Culture | May 10, 2022 7:00 am

This Florida Scientist Is Like a Lionfish Assassin

Lionfish don’t belong in Florida waters — and Alex Fogg is ready to show them the door

Alex Fogg
Alex Fogg
Courtney Platt

In the past few years, a new terror has struck the warm waters of the Florida Panhandle. It isn’t the unfairly maligned shark, but rather an exotic fish from the Indian and Pacific oceans often found in aquariums: the lionfish

Since the 1980s, the pink spiny fish has made its way to the Sunshine State, where it has run rampant due to its insatiable appetite and lack of predators. Among the hardest hit areas is Destin, where locals have fought back. 

Leading the charge is Alex Fogg, the coastal resource manager for Destin-Fort Walton Beach. After earning his degree in marine science at the University of South Carolina, he found work studying the devastating environmental impacts of the BP Oil Spill on the Gulf Coast. 

“During my time working on the oil spill, I was doing a lot of life history work — so looking at age growth, reproduction diet, pretty much everything associated with the fish that we were collecting while we were sampling,” Fogg tells InsideHook.

Around 2011, he spoke with local divers to see if they’d noticed a rise in the lionfish, collecting samples along the way. His work led to his master’s thesis on the subject. Though he took a job working on artificial reefs with the Florida Fish and Wildlife Conservation Commission, the lionfish was still central to his mission.

The numbers hit their peak around 2018, as the lionfish made their way up the Eastern Seaboard from South America to the Caribbean. 

“We had and still have the highest density, the highest concentrations of lionfish than anywhere else in their invaded range,” Fogg says. “They were able to take hold pretty quick.”

One way that Fogg and other Destin residents have combated the lionfish infestation is through fishing. Divers carefully catch the fish while avoiding the venomous spines. 

The lionfish
The lionfish
Courtney Platt

“You can’t really catch lionfish with hook and line. They’re very lazy and kind of just sit there. So it’s up to divers to go down and basically with pointy sticks and pick ’em up like trash,” Fogg explains.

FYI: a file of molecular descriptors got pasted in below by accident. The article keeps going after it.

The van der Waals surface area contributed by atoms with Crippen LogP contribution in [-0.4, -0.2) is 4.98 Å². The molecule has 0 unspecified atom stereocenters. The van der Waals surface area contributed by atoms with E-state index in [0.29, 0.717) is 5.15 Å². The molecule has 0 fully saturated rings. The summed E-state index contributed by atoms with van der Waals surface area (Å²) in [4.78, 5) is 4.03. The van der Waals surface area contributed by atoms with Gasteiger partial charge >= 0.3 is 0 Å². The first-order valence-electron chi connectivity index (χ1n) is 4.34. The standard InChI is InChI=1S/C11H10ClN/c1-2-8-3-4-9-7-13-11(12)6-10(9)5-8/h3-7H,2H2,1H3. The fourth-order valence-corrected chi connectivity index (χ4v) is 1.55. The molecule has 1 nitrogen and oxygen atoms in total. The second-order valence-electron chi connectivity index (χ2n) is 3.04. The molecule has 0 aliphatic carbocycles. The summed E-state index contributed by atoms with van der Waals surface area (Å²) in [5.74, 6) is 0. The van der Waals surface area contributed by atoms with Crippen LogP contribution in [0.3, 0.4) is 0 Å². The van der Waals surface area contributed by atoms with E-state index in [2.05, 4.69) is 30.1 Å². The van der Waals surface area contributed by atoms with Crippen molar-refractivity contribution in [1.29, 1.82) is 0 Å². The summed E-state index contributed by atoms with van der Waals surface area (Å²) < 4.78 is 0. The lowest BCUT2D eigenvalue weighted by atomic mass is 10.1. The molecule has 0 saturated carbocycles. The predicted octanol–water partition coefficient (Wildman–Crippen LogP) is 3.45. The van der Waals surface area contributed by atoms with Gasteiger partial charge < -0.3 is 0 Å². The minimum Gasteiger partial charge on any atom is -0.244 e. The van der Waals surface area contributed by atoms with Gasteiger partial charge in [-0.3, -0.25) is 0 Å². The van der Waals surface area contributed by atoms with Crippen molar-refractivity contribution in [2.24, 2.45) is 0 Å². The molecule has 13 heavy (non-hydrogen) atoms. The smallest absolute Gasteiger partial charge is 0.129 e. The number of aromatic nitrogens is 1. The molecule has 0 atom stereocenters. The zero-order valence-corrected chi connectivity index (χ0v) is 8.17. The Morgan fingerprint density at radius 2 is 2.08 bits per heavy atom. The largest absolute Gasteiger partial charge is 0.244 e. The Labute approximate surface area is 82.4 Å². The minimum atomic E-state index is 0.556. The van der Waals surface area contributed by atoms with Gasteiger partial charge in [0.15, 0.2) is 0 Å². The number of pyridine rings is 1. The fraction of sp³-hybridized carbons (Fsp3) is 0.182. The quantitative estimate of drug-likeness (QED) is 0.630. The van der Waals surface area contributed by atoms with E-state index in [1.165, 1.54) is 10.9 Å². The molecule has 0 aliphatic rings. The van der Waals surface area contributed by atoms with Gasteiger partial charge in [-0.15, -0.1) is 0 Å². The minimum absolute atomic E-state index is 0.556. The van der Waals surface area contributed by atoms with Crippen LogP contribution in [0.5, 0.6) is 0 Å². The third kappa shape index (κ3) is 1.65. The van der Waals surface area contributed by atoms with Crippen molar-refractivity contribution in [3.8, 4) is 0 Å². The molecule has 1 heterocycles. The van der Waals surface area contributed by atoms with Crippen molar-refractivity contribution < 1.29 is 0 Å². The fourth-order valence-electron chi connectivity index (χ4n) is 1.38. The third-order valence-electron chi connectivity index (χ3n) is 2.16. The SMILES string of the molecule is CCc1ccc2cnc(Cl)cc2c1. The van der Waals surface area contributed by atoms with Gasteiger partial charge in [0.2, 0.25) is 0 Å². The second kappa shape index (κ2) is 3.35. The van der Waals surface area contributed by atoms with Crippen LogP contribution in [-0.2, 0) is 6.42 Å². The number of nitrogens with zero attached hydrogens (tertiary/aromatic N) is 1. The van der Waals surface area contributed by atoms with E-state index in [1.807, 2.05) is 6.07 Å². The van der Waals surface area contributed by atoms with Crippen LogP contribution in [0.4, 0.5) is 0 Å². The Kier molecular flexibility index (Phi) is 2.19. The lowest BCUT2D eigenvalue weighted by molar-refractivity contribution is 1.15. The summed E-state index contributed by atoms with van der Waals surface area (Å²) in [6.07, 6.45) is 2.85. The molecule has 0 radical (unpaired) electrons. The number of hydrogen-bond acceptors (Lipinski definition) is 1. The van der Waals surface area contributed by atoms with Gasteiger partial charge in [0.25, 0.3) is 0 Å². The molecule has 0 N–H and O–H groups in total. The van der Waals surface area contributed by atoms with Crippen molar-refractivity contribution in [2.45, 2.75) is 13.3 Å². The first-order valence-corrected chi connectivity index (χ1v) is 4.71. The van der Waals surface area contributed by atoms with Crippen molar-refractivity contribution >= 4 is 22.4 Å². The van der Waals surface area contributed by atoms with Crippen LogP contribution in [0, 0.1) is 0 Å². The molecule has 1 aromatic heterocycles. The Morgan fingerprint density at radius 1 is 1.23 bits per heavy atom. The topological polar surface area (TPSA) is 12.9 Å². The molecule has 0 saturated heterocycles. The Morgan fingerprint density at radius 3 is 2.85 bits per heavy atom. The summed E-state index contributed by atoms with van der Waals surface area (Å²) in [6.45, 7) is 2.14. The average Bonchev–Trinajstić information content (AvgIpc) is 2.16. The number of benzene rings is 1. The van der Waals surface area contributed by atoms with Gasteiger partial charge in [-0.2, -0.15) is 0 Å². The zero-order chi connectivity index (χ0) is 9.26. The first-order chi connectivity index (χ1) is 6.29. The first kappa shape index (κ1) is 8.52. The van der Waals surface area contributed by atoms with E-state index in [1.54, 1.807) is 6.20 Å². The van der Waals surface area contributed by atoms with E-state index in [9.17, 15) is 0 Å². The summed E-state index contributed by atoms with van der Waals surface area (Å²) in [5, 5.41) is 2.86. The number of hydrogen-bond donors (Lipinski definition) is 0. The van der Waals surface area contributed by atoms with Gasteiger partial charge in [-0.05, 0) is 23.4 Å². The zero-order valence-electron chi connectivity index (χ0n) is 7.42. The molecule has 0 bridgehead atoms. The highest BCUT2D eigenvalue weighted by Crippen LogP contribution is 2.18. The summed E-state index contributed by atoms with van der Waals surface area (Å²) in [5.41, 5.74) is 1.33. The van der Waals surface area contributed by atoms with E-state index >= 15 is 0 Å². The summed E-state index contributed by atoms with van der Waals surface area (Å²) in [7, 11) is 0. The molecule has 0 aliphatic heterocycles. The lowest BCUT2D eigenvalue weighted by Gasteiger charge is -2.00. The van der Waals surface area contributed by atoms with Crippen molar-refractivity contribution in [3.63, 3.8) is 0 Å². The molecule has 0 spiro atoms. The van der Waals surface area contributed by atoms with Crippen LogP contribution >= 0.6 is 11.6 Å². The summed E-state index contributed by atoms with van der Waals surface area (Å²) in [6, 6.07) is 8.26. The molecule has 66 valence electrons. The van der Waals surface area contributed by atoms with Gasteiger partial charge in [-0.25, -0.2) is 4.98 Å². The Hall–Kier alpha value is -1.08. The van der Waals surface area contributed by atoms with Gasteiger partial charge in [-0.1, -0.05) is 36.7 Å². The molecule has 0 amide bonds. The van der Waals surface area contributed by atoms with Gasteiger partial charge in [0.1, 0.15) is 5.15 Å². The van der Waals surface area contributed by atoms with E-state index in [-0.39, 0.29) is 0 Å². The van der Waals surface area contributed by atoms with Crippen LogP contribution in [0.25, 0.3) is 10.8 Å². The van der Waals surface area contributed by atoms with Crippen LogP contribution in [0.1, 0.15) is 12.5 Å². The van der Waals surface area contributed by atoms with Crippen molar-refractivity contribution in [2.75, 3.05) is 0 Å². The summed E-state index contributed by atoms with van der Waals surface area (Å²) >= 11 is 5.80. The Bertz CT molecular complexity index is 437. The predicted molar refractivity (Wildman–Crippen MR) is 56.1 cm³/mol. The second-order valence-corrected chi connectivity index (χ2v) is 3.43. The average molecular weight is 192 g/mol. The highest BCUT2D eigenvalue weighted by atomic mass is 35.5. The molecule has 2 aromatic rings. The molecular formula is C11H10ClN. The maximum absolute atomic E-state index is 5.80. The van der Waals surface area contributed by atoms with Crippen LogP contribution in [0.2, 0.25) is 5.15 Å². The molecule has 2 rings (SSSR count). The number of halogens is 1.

And he knows what he’s talking about. He caught a record 2.38 pound lionfish at a nearby tournament. The Emerald Coast Open is held every May, bringing avid lionfish hunters from around the country to capture the creatures in the largest event of its kind in the world. At the 2021 event alone, over 10,000 lionfish were removed from the gulf waters. 

“The tournament incentivizes people for the most lionfish, the biggest lionfish and the smallest lionfish,” Fogg says. “We want to encourage all the fish to come out of the water.” 

Many of the lionfish caught are processed and sent to eateries for Restaurant Week, where they appear on menus as specials for a full Gulf-to-table experience. 

“We have everything from, you know, coconut crusted lionfish, lionfish sushi, ceviche, fajitas, burritos, pretty much every presentation you can think of,” Fogg notes. “It’s not a food you have to do much to make it taste good — it tastes good by itself.”

For diners looking for a taste of lionfish throughout the year, the fish appears on menus throughout the Gulf, often as a special rather than a full-time menu item due to the availability. Prices also vary. 

“Divers can go out and get a few hundred pounds,” Fogg says. “That sounds like a lot. But trawlers are coming in with 10,000 pounds shrimp or fish. You know, 20,000 pounds of grouper…so it’s tough to get it consistently on the menu.”

So how often does Fogg get to spear lionfish these days? 

“Not as much time as I used to spend,” he says. “A lot more time pushing paper, but I get out probably once a month to do a hardcore lionfish harvest trip.”